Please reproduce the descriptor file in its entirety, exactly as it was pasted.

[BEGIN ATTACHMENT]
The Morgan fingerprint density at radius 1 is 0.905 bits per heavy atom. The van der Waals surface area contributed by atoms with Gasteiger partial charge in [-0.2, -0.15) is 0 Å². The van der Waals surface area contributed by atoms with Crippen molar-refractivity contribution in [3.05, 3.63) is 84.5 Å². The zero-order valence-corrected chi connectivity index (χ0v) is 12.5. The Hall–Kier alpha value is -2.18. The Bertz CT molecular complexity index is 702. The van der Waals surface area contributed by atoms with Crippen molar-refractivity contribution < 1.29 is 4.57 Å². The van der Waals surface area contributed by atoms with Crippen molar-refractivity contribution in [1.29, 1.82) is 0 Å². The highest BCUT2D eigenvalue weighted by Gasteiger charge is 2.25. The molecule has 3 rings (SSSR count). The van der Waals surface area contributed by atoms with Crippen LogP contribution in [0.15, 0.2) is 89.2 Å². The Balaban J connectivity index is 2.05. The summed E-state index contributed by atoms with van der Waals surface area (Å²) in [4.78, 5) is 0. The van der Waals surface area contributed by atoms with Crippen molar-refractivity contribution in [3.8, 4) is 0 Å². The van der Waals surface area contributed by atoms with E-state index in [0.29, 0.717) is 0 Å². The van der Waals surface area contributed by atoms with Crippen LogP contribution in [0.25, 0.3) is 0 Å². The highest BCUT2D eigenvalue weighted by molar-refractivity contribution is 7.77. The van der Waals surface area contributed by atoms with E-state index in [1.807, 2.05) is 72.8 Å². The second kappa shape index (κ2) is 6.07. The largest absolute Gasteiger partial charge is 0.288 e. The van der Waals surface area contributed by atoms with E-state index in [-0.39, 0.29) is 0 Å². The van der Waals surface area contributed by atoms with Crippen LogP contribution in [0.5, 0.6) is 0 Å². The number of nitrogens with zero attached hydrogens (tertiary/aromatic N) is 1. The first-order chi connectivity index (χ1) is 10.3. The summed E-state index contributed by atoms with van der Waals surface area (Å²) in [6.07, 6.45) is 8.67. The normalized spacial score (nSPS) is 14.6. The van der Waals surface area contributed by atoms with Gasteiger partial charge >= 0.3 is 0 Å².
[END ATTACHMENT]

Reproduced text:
The Morgan fingerprint density at radius 1 is 0.905 bits per heavy atom. The van der Waals surface area contributed by atoms with Gasteiger partial charge in [-0.2, -0.15) is 0 Å². The van der Waals surface area contributed by atoms with Crippen molar-refractivity contribution in [3.05, 3.63) is 84.5 Å². The zero-order valence-corrected chi connectivity index (χ0v) is 12.5. The Hall–Kier alpha value is -2.18. The Bertz CT molecular complexity index is 702. The van der Waals surface area contributed by atoms with Crippen molar-refractivity contribution < 1.29 is 4.57 Å². The van der Waals surface area contributed by atoms with Crippen molar-refractivity contribution in [1.29, 1.82) is 0 Å². The highest BCUT2D eigenvalue weighted by Gasteiger charge is 2.25. The molecule has 3 rings (SSSR count). The van der Waals surface area contributed by atoms with Crippen LogP contribution in [0.15, 0.2) is 89.2 Å². The Balaban J connectivity index is 2.05. The summed E-state index contributed by atoms with van der Waals surface area (Å²) in [4.78, 5) is 0. The van der Waals surface area contributed by atoms with Crippen molar-refractivity contribution in [3.8, 4) is 0 Å². The van der Waals surface area contributed by atoms with E-state index in [0.29, 0.717) is 0 Å². The van der Waals surface area contributed by atoms with Crippen LogP contribution in [0.25, 0.3) is 0 Å². The highest BCUT2D eigenvalue weighted by molar-refractivity contribution is 7.77. The van der Waals surface area contributed by atoms with E-state index in [1.807, 2.05) is 72.8 Å². The second kappa shape index (κ2) is 6.07. The largest absolute Gasteiger partial charge is 0.288 e. The van der Waals surface area contributed by atoms with E-state index in [-0.39, 0.29) is 0 Å². The van der Waals surface area contributed by atoms with Crippen LogP contribution in [0.5, 0.6) is 0 Å². The number of nitrogens with zero attached hydrogens (tertiary/aromatic N) is 1. The first-order chi connectivity index (χ1) is 10.3. The summed E-state index contributed by atoms with van der Waals surface area (Å²) in [6.07, 6.45) is 8.67. The normalized spacial score (nSPS) is 14.6. The van der Waals surface area contributed by atoms with Gasteiger partial charge >= 0.3 is 0 Å².